With an amusingly detached delivery that rivals Ben Stein's droning roll call in Ferris Bueller's Day Off , he sings "I just want to dance, and fuck, and fly, and try, and fail, and try again…hold up," against a squelchy bass line and stabbing synths. When the percussive noise of what sounds like a triangle dinner bell appears within the mix, one can't help but think that Gourmet is simply winking at his audience, as if to say, "dinner is served."

7. Pouvoir Magique - “Chalawan”

Like a psychoactive ayahuasca brew, the intoxicating "shamanic techno" of Parisian duo Pouvoir Magique's LP Disparition, is an exhilarating trip into unfamiliar territory. Formed in November of 2011, "Magic Power" is the musical project of Clément Vincent and Bertrand Cerruti, who over the years, have cleverly merged several millennia of songs from around the world with 21st-century beats and widescreen electro textures. Lest ye be worried, this is anything but Deep Forest.

In the spring of 2013, Pouvoir Magique co-founded the "Mawimbi" collective, a project designed to unite African musical heritage with contemporary soundscapes, and released two EPs. Within days of launching their label Musiques de Sphères, the duo's studio was burglarized and a hard drive with six years of painstakingly curated material had vanished. After tracking down demos they shared with friends before their final stages of completion, Clément and Bertrand reconstructed an album of 12 tracks.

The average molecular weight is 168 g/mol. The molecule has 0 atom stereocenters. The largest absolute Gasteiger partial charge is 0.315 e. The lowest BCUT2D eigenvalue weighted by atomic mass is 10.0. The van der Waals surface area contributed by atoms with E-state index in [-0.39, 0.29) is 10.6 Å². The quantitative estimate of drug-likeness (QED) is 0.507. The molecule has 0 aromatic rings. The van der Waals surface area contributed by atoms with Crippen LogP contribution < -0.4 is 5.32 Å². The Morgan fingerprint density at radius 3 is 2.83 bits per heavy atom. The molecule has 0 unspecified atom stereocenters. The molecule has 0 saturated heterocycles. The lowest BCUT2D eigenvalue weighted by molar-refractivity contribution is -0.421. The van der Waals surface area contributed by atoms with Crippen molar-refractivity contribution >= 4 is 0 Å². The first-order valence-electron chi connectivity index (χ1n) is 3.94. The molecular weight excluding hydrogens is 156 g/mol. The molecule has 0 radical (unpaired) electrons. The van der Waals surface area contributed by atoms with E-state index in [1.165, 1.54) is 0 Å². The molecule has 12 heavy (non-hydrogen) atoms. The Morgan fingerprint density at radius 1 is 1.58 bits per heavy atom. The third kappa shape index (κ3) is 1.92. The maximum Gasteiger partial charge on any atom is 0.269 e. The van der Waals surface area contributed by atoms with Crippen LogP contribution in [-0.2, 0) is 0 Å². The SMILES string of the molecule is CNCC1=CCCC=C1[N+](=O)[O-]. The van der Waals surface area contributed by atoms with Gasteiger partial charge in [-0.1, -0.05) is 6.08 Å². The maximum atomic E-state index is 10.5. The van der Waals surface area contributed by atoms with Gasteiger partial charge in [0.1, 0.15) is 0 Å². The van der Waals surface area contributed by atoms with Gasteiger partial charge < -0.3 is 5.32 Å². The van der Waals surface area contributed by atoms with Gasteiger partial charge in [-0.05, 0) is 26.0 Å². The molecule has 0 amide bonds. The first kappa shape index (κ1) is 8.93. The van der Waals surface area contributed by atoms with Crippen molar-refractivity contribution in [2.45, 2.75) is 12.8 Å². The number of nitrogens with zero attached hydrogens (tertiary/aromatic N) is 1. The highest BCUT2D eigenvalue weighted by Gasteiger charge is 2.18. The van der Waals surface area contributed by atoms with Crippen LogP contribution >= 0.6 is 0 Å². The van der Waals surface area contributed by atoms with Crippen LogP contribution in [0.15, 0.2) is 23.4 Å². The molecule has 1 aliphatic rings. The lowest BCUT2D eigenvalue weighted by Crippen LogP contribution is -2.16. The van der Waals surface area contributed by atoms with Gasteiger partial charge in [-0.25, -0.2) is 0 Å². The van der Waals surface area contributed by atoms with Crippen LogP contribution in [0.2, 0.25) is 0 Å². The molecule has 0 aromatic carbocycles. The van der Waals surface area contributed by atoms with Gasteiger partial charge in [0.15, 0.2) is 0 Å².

Unfinished though they might be, each song is a marvelous thing to behold. Their stunning 2016 single "Eclipse," with its cinematic video, might have been one of the most immediate songs on the record, but it's the pulsing "Chalawan," with its guttural howls, fluttering flute-like passages, and driving, hypnotic beats that truly mesmerizes.

6. Purple Disco Machine - “Body Funk” & “Devil In Me” (TIE)

Whenever a bevy of guest artists appears on a debut record, it's often best to approach the project with caution. 85% of the time, the collaborative partners either overshadow the proceedings or detract from the vision of the musician whose name is emblazoned across the top of the LP. There are, however, pleasant exceptions to the rule and Tino Piontek's Soulmatic is one of the year's most delightfully cohesive offerings. The Dresden-born Deep Funk innovator, aka Purple Disco Machine, has risen to international status since 2009, releasing one spectacular track and remix after another. It should go without saying that this long-awaited collection, featuring everyone from Kool Keith to Faithless and Boris D'lugosch, is ripe with memorable highlights.

The saucy, soaring "Mistress" shines a spotlight on the stellar pipes of "UK soul hurricane" Hannah Williams. While it might be a crowning moment within the set, its the strutting discofied "Body Funk", and the album's first single, "Devil In Me", that linger long after the record has stopped spinning. The former track with its camptastic fusion of '80s Sylvester gone 1940s military march, and the latter anthem, a soulful stunner that samples the 1968 Stax hit "Private Number", and features the vocal talents of Duane Harden and Joe Killington, feels like an unearthed classic. Without a doubt, the German DJ's debut is one of the best dance records of the year.